Osteoporosis can happen at any age, but becomes more common past age 60. As you pass that milestone, it makes sense to recognize your own risk factors and learn methods to ward off the condition.
Risk factors for osteoporosis. Age-related deterioration of the bones tends to run in families, so we can generally assume we’re at greater risk if anyone else in the family has been diagnosed. Women are especially prone to osteoporosis, especially after menopause. Those of Caucasian or Asian descent are more likely to develop osteoporosis than other ethnic groups.
Reducing your odds of osteoporosis. Obviously, you can’t control your genetic risk factors. But luckily there are plenty of ways to reduce your odds of osteoporosis, even for those at higher risk.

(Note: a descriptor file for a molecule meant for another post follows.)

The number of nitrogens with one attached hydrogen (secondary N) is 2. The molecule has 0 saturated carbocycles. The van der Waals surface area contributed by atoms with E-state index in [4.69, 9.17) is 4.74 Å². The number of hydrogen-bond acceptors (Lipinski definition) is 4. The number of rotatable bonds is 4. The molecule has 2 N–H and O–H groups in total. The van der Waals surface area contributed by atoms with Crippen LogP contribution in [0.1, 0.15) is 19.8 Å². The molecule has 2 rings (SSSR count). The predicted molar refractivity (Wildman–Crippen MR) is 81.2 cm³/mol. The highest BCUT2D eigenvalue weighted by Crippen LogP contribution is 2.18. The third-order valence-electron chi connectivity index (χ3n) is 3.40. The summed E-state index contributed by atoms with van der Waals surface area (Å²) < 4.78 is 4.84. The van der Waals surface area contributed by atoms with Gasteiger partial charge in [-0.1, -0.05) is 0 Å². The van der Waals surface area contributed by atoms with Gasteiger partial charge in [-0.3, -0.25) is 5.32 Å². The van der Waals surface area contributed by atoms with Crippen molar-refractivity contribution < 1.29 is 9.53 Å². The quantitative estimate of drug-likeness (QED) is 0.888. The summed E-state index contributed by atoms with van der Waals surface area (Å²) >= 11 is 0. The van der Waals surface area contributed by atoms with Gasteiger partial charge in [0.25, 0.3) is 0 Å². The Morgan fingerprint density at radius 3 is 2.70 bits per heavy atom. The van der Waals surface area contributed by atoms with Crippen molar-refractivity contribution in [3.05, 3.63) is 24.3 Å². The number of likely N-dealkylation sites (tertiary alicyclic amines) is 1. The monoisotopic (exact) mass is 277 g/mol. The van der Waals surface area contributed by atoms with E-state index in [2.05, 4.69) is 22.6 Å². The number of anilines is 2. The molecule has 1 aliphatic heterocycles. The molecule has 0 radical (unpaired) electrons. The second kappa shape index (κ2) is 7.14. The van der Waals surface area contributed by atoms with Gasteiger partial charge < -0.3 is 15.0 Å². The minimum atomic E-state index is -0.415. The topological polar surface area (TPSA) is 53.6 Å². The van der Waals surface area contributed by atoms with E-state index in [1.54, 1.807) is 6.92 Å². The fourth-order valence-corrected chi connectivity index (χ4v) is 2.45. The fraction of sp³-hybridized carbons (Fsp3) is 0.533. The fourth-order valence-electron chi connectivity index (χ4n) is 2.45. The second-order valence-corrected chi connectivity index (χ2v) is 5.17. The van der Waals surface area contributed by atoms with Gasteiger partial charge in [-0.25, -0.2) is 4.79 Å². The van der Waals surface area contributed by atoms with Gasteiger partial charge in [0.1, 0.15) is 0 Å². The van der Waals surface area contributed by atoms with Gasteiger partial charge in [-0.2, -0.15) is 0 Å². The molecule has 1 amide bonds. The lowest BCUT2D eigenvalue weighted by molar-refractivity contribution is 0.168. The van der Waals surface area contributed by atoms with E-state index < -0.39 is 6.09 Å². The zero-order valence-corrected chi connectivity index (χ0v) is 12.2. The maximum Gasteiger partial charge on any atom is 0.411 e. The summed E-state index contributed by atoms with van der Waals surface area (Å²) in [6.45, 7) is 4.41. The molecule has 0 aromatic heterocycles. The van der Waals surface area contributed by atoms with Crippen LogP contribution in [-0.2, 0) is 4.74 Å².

Diet serves as one of the primary supports of healthy bones. Make sure you consume at least your recommended daily allowance (RDA) of calcium and vitamin D every day. Foods that contain calcium:
- Dairy (milk, yogurt, and cheese)
- Collard greens
- Chia seeds
- Any other foods that are fortified with calcium, such as orange juice
Some foods, like dairy products, are fortified with vitamin D. Of course, exposure to sunlight is usually enough for most people. You can also take a multivitamin that includes vitamin D.
You can also prevent osteoporosis by exercising regularly. Weight-bearing exercises, like weight lifting, tai chi, yoga, and dancing, help to strengthen bones and joints. Plus, developing stronger muscles and better balance can help you to prevent falls and injuries. Do consult with a personal trainer about the types of exercise that are appropriate for your health and level of fitness, so that you don’t put yourself at increased risk of injury.
And of course, remember to discuss osteoporosis with your doctor at your next check-up. He or she can help you assess your current risk, and make more recommendations to keep your bones strong and healthy.